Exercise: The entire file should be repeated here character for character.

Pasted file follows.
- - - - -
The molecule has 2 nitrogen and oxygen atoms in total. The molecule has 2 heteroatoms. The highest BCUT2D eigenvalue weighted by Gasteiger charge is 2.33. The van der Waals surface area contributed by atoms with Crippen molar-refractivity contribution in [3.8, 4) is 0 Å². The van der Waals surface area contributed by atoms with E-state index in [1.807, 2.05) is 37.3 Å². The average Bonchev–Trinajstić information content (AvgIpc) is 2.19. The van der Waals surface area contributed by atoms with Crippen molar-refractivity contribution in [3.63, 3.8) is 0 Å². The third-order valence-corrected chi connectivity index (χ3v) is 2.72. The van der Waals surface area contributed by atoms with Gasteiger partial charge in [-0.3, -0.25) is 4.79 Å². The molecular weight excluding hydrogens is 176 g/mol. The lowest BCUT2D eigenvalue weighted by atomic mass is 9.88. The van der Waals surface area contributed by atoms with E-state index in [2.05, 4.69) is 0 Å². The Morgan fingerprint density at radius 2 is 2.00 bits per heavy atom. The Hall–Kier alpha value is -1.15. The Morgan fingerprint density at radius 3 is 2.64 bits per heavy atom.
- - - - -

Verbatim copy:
The molecule has 2 nitrogen and oxygen atoms in total. The molecule has 2 heteroatoms. The highest BCUT2D eigenvalue weighted by Gasteiger charge is 2.33. The van der Waals surface area contributed by atoms with Crippen molar-refractivity contribution in [3.8, 4) is 0 Å². The van der Waals surface area contributed by atoms with E-state index in [1.807, 2.05) is 37.3 Å². The average Bonchev–Trinajstić information content (AvgIpc) is 2.19. The van der Waals surface area contributed by atoms with Crippen molar-refractivity contribution in [3.63, 3.8) is 0 Å². The third-order valence-corrected chi connectivity index (χ3v) is 2.72. The van der Waals surface area contributed by atoms with Gasteiger partial charge in [-0.3, -0.25) is 4.79 Å². The molecular weight excluding hydrogens is 176 g/mol. The lowest BCUT2D eigenvalue weighted by atomic mass is 9.88. The van der Waals surface area contributed by atoms with E-state index in [2.05, 4.69) is 0 Å². The Morgan fingerprint density at radius 2 is 2.00 bits per heavy atom. The Hall–Kier alpha value is -1.15. The Morgan fingerprint density at radius 3 is 2.64 bits per heavy atom.